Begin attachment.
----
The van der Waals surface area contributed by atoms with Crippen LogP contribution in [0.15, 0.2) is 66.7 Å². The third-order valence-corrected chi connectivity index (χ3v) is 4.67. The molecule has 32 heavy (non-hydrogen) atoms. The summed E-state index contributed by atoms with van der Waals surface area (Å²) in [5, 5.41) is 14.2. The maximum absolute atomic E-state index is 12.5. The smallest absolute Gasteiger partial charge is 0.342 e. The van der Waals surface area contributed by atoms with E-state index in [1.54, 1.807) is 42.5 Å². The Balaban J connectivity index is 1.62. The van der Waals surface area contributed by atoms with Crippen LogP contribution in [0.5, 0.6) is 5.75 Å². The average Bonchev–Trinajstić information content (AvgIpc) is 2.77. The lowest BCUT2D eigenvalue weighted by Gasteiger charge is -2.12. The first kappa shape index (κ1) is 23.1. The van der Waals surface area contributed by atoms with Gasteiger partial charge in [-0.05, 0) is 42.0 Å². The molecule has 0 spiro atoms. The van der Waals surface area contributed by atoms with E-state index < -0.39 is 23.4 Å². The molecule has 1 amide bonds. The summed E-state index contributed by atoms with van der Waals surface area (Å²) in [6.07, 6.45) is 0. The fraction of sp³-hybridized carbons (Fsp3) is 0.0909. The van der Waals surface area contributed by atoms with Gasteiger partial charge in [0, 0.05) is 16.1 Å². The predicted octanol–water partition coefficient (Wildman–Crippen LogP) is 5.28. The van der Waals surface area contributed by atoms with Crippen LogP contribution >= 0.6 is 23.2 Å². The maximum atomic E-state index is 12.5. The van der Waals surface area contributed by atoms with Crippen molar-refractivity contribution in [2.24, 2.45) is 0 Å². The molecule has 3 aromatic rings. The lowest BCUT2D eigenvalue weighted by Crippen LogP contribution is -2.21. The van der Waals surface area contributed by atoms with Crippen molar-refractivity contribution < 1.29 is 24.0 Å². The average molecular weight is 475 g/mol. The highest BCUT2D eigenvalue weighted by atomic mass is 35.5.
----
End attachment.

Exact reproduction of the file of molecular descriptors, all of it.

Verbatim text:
The van der Waals surface area contributed by atoms with Crippen LogP contribution in [0.15, 0.2) is 66.7 Å². The third-order valence-corrected chi connectivity index (χ3v) is 4.67. The molecule has 32 heavy (non-hydrogen) atoms. The summed E-state index contributed by atoms with van der Waals surface area (Å²) in [5, 5.41) is 14.2. The maximum absolute atomic E-state index is 12.5. The smallest absolute Gasteiger partial charge is 0.342 e. The van der Waals surface area contributed by atoms with E-state index in [1.54, 1.807) is 42.5 Å². The Balaban J connectivity index is 1.62. The van der Waals surface area contributed by atoms with Crippen LogP contribution in [0.5, 0.6) is 5.75 Å². The average Bonchev–Trinajstić information content (AvgIpc) is 2.77. The lowest BCUT2D eigenvalue weighted by Gasteiger charge is -2.12. The first kappa shape index (κ1) is 23.1. The van der Waals surface area contributed by atoms with Gasteiger partial charge in [-0.05, 0) is 42.0 Å². The molecule has 0 spiro atoms. The van der Waals surface area contributed by atoms with E-state index < -0.39 is 23.4 Å². The molecule has 1 amide bonds. The summed E-state index contributed by atoms with van der Waals surface area (Å²) in [6.07, 6.45) is 0. The fraction of sp³-hybridized carbons (Fsp3) is 0.0909. The van der Waals surface area contributed by atoms with Gasteiger partial charge in [0, 0.05) is 16.1 Å². The predicted octanol–water partition coefficient (Wildman–Crippen LogP) is 5.28. The van der Waals surface area contributed by atoms with Crippen LogP contribution >= 0.6 is 23.2 Å². The maximum atomic E-state index is 12.5. The van der Waals surface area contributed by atoms with Crippen molar-refractivity contribution in [2.24, 2.45) is 0 Å². The molecule has 3 aromatic rings. The lowest BCUT2D eigenvalue weighted by Crippen LogP contribution is -2.21. The van der Waals surface area contributed by atoms with Crippen molar-refractivity contribution < 1.29 is 24.0 Å². The average molecular weight is 475 g/mol. The highest BCUT2D eigenvalue weighted by atomic mass is 35.5.